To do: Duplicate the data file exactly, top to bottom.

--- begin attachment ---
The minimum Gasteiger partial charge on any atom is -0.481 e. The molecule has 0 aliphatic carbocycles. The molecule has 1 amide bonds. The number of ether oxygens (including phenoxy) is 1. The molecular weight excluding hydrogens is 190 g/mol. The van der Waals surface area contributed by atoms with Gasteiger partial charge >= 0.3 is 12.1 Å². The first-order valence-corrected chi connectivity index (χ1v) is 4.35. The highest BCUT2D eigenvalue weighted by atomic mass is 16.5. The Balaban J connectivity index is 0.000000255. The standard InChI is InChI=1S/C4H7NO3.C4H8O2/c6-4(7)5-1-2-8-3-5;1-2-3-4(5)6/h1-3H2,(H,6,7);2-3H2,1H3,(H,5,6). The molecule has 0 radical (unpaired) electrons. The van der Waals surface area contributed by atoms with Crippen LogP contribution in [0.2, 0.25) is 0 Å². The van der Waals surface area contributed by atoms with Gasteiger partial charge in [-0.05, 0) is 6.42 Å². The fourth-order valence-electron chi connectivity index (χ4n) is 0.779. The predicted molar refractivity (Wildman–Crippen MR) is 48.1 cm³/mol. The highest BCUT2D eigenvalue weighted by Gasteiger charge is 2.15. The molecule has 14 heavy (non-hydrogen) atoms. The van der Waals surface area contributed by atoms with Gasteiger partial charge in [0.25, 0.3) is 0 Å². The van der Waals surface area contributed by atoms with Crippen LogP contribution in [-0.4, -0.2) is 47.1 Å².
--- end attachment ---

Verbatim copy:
The minimum Gasteiger partial charge on any atom is -0.481 e. The molecule has 0 aliphatic carbocycles. The molecule has 1 amide bonds. The number of ether oxygens (including phenoxy) is 1. The molecular weight excluding hydrogens is 190 g/mol. The van der Waals surface area contributed by atoms with Gasteiger partial charge >= 0.3 is 12.1 Å². The first-order valence-corrected chi connectivity index (χ1v) is 4.35. The highest BCUT2D eigenvalue weighted by atomic mass is 16.5. The Balaban J connectivity index is 0.000000255. The standard InChI is InChI=1S/C4H7NO3.C4H8O2/c6-4(7)5-1-2-8-3-5;1-2-3-4(5)6/h1-3H2,(H,6,7);2-3H2,1H3,(H,5,6). The molecule has 0 radical (unpaired) electrons. The van der Waals surface area contributed by atoms with Crippen LogP contribution in [0.2, 0.25) is 0 Å². The van der Waals surface area contributed by atoms with Gasteiger partial charge in [-0.05, 0) is 6.42 Å². The fourth-order valence-electron chi connectivity index (χ4n) is 0.779. The predicted molar refractivity (Wildman–Crippen MR) is 48.1 cm³/mol. The highest BCUT2D eigenvalue weighted by Gasteiger charge is 2.15. The molecule has 14 heavy (non-hydrogen) atoms. The van der Waals surface area contributed by atoms with Gasteiger partial charge in [0.25, 0.3) is 0 Å². The van der Waals surface area contributed by atoms with Crippen LogP contribution in [-0.4, -0.2) is 47.1 Å².